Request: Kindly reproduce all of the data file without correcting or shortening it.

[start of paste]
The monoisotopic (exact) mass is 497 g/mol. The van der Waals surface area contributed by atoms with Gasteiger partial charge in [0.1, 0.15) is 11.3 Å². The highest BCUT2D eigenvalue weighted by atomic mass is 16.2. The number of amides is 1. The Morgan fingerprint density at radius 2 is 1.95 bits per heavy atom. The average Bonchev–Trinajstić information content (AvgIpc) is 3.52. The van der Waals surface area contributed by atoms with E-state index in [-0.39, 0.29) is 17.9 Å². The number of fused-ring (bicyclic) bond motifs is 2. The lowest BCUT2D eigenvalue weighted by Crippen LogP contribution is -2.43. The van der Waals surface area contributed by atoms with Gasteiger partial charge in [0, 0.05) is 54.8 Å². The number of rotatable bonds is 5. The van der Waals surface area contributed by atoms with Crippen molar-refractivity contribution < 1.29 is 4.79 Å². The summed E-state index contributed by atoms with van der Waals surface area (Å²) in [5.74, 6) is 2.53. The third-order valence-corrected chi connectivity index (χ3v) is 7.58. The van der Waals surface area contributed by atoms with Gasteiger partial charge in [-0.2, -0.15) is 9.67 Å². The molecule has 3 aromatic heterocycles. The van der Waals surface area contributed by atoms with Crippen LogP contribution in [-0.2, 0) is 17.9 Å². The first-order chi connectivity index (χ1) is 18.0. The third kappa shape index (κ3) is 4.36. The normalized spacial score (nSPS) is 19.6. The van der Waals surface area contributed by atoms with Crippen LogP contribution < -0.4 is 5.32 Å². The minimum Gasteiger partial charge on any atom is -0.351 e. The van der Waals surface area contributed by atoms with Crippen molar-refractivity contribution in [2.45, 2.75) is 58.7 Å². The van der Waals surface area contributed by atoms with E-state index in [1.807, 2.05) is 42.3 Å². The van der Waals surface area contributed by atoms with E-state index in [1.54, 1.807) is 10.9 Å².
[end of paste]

The monoisotopic (exact) mass is 497 g/mol. The van der Waals surface area contributed by atoms with Gasteiger partial charge in [0.1, 0.15) is 11.3 Å². The highest BCUT2D eigenvalue weighted by atomic mass is 16.2. The number of amides is 1. The Morgan fingerprint density at radius 2 is 1.95 bits per heavy atom. The average Bonchev–Trinajstić information content (AvgIpc) is 3.52. The van der Waals surface area contributed by atoms with E-state index in [-0.39, 0.29) is 17.9 Å². The number of fused-ring (bicyclic) bond motifs is 2. The lowest BCUT2D eigenvalue weighted by Crippen LogP contribution is -2.43. The van der Waals surface area contributed by atoms with Gasteiger partial charge in [0, 0.05) is 54.8 Å². The number of rotatable bonds is 5. The van der Waals surface area contributed by atoms with Crippen molar-refractivity contribution < 1.29 is 4.79 Å². The summed E-state index contributed by atoms with van der Waals surface area (Å²) in [5.74, 6) is 2.53. The third-order valence-corrected chi connectivity index (χ3v) is 7.58. The van der Waals surface area contributed by atoms with Gasteiger partial charge in [-0.2, -0.15) is 9.67 Å². The molecule has 3 aromatic heterocycles. The van der Waals surface area contributed by atoms with Crippen LogP contribution in [-0.2, 0) is 17.9 Å². The first-order chi connectivity index (χ1) is 18.0. The third kappa shape index (κ3) is 4.36. The normalized spacial score (nSPS) is 19.6. The van der Waals surface area contributed by atoms with Crippen LogP contribution < -0.4 is 5.32 Å². The minimum Gasteiger partial charge on any atom is -0.351 e. The van der Waals surface area contributed by atoms with Crippen molar-refractivity contribution in [2.45, 2.75) is 58.7 Å². The van der Waals surface area contributed by atoms with E-state index in [1.807, 2.05) is 42.3 Å². The van der Waals surface area contributed by atoms with E-state index in [1.54, 1.807) is 10.9 Å².